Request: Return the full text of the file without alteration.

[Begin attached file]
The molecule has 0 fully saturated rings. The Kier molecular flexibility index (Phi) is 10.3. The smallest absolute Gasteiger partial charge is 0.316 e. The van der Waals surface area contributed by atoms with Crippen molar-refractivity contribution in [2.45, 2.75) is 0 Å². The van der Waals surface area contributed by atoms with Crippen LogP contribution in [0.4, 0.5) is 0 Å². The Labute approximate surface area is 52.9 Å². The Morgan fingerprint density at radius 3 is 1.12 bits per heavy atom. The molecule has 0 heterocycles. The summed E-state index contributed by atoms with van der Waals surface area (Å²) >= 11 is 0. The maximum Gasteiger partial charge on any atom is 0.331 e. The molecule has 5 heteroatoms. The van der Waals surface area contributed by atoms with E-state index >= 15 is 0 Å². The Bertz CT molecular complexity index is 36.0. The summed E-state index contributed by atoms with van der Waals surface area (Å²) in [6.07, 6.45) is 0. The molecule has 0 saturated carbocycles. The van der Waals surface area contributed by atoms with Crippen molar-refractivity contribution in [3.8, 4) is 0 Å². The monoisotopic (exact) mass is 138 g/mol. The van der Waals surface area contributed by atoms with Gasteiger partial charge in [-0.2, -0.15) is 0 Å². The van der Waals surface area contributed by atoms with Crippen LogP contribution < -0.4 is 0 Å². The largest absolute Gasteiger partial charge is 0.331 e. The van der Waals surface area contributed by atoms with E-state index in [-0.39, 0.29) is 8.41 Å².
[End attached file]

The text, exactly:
The molecule has 0 fully saturated rings. The Kier molecular flexibility index (Phi) is 10.3. The smallest absolute Gasteiger partial charge is 0.316 e. The van der Waals surface area contributed by atoms with Crippen molar-refractivity contribution in [2.45, 2.75) is 0 Å². The van der Waals surface area contributed by atoms with Crippen LogP contribution in [0.4, 0.5) is 0 Å². The Labute approximate surface area is 52.9 Å². The Morgan fingerprint density at radius 3 is 1.12 bits per heavy atom. The molecule has 0 heterocycles. The summed E-state index contributed by atoms with van der Waals surface area (Å²) >= 11 is 0. The maximum Gasteiger partial charge on any atom is 0.331 e. The molecule has 5 heteroatoms. The van der Waals surface area contributed by atoms with E-state index >= 15 is 0 Å². The Bertz CT molecular complexity index is 36.0. The summed E-state index contributed by atoms with van der Waals surface area (Å²) in [6.07, 6.45) is 0. The molecule has 0 saturated carbocycles. The van der Waals surface area contributed by atoms with Crippen molar-refractivity contribution in [3.8, 4) is 0 Å². The monoisotopic (exact) mass is 138 g/mol. The van der Waals surface area contributed by atoms with Gasteiger partial charge in [-0.2, -0.15) is 0 Å². The van der Waals surface area contributed by atoms with Crippen LogP contribution < -0.4 is 0 Å². The largest absolute Gasteiger partial charge is 0.331 e. The van der Waals surface area contributed by atoms with E-state index in [-0.39, 0.29) is 8.41 Å².